Privacy breaches have become increasingly commonplace as businesses of all sizes grapple with how to keep customer information secure and what to do when things go wrong. The issue is particularly challenging for small and medium sized business, who are forced to navigate a regulatory framework that isn’t easy and can be extremely expensive. Enter JusTech, a project launched by Ritesh Kotak, Ayushi Dave, and Ryan Mosoff, three University of Ottawa law students who leveraged legal innovation hackathons to create a free online service that walks small businesses through the regulations and makes compliance manageable. I’ve been proud to serve as an advisor to JusTech, which provides some notable lessons on legal innovation and privacy law. Ritesh, Ayusha, and Ryan join the Law Bytes podcast to discuss.
Wiertz Sebastien - Privacy by Sebastien Wiertz (CC BY 2.0) https://flic.kr/p/ahk6nh
The Law Bytes Podcast, Episode 111: The Story Behind JusTech – How Three University of Ottawa Law Students Created a Technology Compliance Solution for Privacy Breach Rules
The Law Bytes Podcast, Episode 105: NDP MP Charlie Angus on Canada’s Failed Digital Policy and His Hopes for the Next Parliamentary Session
NDP MP Charlie Angus has been a consistent – and persistent – voice on digital policies since his election to the House of Commons in 2004. He was one of the first MPs to seriously consider user rights within Canadian copyright law, a vocal supporter of net neutrality and more affordable wireless services, and a leading advocate for privacy protection and social media regulation.
Last week, Angus called a press conference to unveil his six point plan for digital policy, which emphasized accountability, privacy reform, and algorithmic transparency. Along the way, he derided the government’s Bill C-10 efforts as a political dumpster fire and voiced support for the creation of a new officer of parliament charged with responsibility for social media regulation. Charlie Angus joins the Law Bytes podcast this week to reflect on the failed bill C-10 and C-11, his concerns with the online harms consultation, and his hopes for the coming parliamentary session.
The Law Bytes Podcast, Episode 103: Privacy Reform Comes to Canada – Chantal Bernier on the Passage of Quebec’s Bill 64
Privacy reform in Canada has lagged at the federal level with the efforts to update PIPEDA seemingly going nowhere, but multiple provinces have moved ahead with amending their own laws. Quebec leads the way as late last month it quietly passed Bill 64, a major privacy reform package that reflects – and even goes beyond – many emerging international privacy law standards. Chantal Bernier, the former interim privacy commissioner of Canada, now leads the Dentons law firm’s Canadian Privacy and Cybersecurity practice group. She joins the Law Bytes podcast to talk about Bill 64, including its origins, key provisions, and implications for privacy law in Canada.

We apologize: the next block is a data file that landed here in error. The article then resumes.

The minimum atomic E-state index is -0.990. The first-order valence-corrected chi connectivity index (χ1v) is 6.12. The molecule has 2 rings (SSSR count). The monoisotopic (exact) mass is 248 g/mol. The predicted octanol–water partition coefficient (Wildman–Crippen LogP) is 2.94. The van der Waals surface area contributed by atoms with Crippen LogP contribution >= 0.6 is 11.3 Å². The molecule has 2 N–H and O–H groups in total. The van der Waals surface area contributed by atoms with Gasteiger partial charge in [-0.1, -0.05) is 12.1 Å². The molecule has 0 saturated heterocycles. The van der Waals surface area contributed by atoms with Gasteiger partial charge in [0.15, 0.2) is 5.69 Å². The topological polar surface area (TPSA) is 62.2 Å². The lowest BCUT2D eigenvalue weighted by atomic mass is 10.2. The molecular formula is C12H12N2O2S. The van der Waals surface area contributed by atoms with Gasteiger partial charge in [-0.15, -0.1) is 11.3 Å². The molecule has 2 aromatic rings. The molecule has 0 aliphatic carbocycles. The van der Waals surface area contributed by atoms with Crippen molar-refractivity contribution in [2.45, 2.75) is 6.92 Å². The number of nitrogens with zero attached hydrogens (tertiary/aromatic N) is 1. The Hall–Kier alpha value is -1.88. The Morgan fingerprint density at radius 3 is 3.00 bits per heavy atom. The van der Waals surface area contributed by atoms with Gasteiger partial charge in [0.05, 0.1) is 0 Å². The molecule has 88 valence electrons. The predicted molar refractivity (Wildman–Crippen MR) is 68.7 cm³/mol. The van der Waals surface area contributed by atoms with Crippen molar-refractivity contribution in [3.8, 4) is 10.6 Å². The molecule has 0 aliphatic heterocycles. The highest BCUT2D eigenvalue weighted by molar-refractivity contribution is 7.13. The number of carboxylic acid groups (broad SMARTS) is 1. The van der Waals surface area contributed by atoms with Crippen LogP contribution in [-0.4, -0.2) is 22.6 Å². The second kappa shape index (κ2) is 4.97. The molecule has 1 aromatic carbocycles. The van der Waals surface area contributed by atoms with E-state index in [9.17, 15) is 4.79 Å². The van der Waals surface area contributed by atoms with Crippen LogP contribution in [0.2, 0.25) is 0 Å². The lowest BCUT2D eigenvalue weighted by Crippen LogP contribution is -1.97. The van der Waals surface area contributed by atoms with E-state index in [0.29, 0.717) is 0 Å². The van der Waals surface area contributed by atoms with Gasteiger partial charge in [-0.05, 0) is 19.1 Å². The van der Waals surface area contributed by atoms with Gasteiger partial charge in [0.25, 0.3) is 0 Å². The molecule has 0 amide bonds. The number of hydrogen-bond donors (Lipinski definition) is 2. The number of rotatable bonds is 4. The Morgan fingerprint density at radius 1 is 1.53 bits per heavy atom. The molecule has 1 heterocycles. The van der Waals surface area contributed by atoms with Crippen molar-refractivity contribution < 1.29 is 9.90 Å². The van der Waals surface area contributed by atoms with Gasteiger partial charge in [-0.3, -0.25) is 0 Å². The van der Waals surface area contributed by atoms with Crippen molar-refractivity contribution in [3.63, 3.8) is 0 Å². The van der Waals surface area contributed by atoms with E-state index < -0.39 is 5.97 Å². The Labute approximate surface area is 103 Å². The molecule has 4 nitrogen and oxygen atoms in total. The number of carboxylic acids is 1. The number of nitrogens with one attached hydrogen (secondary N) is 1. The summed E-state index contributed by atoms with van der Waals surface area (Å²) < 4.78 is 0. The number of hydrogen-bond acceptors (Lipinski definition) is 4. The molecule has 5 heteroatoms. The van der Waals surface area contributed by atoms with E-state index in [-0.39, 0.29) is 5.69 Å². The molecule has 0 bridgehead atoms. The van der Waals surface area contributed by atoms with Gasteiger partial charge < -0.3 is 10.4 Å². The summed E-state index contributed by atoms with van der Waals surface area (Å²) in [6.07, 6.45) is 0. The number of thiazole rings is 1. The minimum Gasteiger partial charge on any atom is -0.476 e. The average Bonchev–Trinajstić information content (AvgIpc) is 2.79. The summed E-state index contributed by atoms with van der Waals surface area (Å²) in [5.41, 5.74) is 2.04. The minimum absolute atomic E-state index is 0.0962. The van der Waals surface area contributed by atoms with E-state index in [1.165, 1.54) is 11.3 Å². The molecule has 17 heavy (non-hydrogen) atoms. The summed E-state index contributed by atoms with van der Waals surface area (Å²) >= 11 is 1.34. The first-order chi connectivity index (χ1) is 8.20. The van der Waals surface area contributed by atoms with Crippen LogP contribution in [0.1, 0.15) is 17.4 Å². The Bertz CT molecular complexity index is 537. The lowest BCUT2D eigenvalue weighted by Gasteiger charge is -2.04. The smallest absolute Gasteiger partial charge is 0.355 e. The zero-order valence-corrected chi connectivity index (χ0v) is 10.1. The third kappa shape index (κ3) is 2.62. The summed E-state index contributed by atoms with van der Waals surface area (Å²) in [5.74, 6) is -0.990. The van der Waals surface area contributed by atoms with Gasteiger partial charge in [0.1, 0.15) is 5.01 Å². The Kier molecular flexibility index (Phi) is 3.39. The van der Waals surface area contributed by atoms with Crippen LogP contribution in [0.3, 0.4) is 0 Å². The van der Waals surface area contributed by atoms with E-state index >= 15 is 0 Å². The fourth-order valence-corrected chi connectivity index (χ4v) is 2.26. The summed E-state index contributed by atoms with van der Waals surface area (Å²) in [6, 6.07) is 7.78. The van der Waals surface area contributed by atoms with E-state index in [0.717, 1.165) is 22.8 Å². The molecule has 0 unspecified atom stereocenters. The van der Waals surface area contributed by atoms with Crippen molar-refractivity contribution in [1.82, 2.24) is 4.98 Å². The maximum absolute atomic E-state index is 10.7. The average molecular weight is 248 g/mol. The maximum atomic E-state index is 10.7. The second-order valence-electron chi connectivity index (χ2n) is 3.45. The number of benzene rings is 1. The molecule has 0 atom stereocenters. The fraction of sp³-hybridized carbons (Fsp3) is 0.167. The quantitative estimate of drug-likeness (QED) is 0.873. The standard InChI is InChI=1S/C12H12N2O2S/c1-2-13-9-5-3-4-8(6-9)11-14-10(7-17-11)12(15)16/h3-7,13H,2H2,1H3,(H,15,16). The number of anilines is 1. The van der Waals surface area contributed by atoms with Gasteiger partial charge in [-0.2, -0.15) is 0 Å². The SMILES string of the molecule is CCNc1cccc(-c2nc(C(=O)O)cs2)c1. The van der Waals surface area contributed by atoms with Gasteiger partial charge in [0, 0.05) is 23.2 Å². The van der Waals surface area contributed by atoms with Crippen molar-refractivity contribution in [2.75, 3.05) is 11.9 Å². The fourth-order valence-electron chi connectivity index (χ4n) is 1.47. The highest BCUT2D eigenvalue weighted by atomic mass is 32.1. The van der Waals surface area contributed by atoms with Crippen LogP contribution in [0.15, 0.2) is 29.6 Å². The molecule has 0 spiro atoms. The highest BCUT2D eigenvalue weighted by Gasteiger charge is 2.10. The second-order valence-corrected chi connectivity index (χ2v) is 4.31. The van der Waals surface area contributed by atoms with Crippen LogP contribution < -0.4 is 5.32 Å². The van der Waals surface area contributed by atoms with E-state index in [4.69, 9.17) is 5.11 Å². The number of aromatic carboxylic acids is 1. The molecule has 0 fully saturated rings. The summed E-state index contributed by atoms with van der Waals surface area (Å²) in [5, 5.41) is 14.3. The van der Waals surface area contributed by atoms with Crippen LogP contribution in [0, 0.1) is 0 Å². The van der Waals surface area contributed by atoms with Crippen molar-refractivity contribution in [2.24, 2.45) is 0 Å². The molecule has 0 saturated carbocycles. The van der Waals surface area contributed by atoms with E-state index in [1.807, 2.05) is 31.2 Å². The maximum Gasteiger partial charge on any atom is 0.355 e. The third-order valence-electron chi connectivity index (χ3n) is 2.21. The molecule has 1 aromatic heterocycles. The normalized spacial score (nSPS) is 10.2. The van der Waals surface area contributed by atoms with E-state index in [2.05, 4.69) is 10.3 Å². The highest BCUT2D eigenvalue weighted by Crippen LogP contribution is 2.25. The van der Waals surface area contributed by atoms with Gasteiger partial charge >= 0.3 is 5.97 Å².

The Law Bytes Podcast, Episode 102: Colleen Flood on the Legal, Ethical and Policy Implications of Vaccine Passports
Vaccine passports or certificates launched in Ontario last week, a development welcomed by some and strongly opposed by others. The launch raises a myriad of legal, ethical, privacy, and policy issues as jurisdictions around the world grapple with the continued global pandemic and the unusual requirements of demonstrating vaccination in order to enter some public or private spaces.
Professor Colleen Flood, a colleague at the University of Ottawa, has been writing and thinking about these issues for many months. Later today, she will be part of a panel discussion that explores the policy challenges hosted by the University of Ottawa Centre for Health Law, Policy and Ethics, and the Centre for Law, Technology and Society. She joins the Law Bytes podcast with an advance preview as we discuss the legal balancing act, models from around the world, and the concerns that governments should be thinking about in this next stage of dealing with COVID-19.
The Conservative Election Platform: Freedom of Expression Commitment Tainted By Support for Payments for Links, Restrictions on Fair Dealing
The Conservative Party released its election platform yesterday, providing a lengthy document that covers a myriad of policy issues. From a digital policy perspective, there are positions sprinkled throughout the document, covering everything from a new innovation policy (an issue that the Liberals de-emphasized over the past two years and the Conservatives are right to target) to labour rights for gig workers.
On many issues, the reality is the policy platform isn’t all that different from the Liberal government’s approach.